Want to Stop Debt Collection Harassment Now?
Your debt harassment checklist:
You are receiving multiple calls per week from third party collection agencies
You are receiving early morning or late night calls from debt collectors
You are receiving calls at work from a debt collection agency
Debt collectors are calling your friends, neighbors, or coworkers
Collectors are threatening you with violence, a lawsuit, or arrest
A debt collector attempts to collect more than you owe
You are being threatened with negative credit reporting
A debt collector attempts to intimidate you
Criminal accusations are being made towards you
Use of obscene language during an attempt to collect
Automated robocalls are being made to your phone in an attempt to collect
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Can You Help Me Delete AMCA – American Medical Collection Agency from My Credit Report?
We can absolutely help. Call us today.
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About the Author:
Sergei Lemberg is a lawyer whose practice focuses on consumer law, class actions and personal injury litigation. He has been repeatedly recognized as the “most active consumer attorney” in the country. In 2020, Mr. Lemberg represented Noah Duguid in the United States Supreme Court in the case entitled Duguid v. Facebook. He is the author of Defanging Debt Collectors, a book that teaches consumers how to battle debt collectors and win.
I received a letter from AMCA dated June 6th, 2019 saying that “the company received notice of a possible security compromise of the web payments page on March 20th, 2019. After a forensic examination, the unauthorized user had access to the system between August 1, 2018 and March 30th, 2019.” I was getting calls from the collection saying I owe money I asked them to send me the bills and information to my current address I didn’t not receive anything from the mail at all so I called to tell them and they assure me the bill was sent I requested t be resent and I verified my address didn’t receive nothing at all not even a call from the collector month later I found out a summons and complaint was sent to my address but I did not sign it nor received it in person they left a note from ups saying I had a letter waiting to be picked up since I wasn’t home I can personally go pick it up well I didn’t even realize about the letter the ups left because my NEIGHBOR took the note from my door and went to pick up the letter with out my authorization or knowledge weeks later they told they had a letter for me how was it that someone who wasnt me (my name on the letter) was able to sign and giving MY letter that stated my name! And was from the court was given to?!? I called to try doing payments and I guess I have to see if I’m eligible to roll to do payment!? The person I spoke on the phone was so rude and pressuring me to pay upfront on the phone even after I told them I don’t have any money I need help ! How can I solve this!?!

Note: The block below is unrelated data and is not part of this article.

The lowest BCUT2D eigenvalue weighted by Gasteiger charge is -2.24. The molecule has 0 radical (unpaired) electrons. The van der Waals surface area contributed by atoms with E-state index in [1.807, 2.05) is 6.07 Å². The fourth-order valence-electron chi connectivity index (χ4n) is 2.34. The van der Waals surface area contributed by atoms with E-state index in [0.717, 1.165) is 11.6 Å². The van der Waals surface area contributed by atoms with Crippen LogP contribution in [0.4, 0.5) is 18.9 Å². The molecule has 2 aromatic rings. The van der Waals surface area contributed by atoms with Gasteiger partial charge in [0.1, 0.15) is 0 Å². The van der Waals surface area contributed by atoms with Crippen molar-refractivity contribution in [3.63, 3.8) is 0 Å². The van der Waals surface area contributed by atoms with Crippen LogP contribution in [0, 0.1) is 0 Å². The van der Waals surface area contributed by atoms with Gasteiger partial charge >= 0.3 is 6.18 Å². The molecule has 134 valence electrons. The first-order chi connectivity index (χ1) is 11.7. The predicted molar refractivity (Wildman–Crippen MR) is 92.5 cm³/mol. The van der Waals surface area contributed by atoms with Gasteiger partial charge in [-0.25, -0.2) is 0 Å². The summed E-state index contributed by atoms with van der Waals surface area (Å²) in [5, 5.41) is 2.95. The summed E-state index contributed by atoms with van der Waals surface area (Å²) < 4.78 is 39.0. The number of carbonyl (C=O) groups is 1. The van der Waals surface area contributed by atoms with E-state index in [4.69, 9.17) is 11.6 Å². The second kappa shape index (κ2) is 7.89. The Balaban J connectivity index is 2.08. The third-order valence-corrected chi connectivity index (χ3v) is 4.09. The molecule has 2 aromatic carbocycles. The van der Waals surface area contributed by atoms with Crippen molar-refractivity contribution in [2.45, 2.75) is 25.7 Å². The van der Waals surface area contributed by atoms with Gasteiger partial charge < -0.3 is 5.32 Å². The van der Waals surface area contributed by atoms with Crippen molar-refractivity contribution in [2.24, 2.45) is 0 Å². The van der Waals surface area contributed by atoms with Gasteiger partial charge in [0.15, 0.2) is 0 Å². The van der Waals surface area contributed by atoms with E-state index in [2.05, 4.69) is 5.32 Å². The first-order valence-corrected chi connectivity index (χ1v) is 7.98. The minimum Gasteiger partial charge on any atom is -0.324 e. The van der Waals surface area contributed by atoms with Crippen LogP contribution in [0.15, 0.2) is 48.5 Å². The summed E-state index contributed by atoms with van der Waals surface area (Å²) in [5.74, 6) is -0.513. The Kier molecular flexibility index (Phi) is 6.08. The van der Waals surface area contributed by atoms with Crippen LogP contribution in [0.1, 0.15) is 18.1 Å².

As John D said above, I too received a letter from AMCA dated June 6th, 2019 saying that “the company received notice of a possible security compromise of the web payments page on March 20th, 2019. After a forensic examination, the unauthorized user had access to the system between August 1, 2018 and March 30th, 2019.”
This person had access to very sensitive financial information for a full 8 months! And it took them at least two and a half months to notify us. Seriously??? What kind of crap is that?
My problem stems with Quest Diagnostics. My doctor’s office had the wrong coding for two different visits and that’s why Medicare didn’t pay Quest. This has been going on for over a year and I’m STILL trying to get it all straightened out with my doctor’s office and with Medicare so everybody gets paid.
Needless to say, I’m not about to give AMCA any of my information, financial or otherwise. That was probably TMI, but at least it wasn’t PII LOL.
There computer systems were hacked into. I got a letter informing me today, THEY SUCK AT PROTECTING SENSITIVE INFORMATION OF PEOPLE THEY TRY TO COLLECT MONEY FROM.
i have been calling AMCA and been on hold for over 3 hours now the operator keeps increasing the hold time, it keeps going from 30 minutes to 50 minutes to 45 to 1 hour how do i get a hold of someone? i cannot wait forever.
Hi. They just reported an invoice that was included in my bankruptcy 5 years ago! And, I am just about to apply for a mortgage, within the week, and this is not good. Can you help quickly?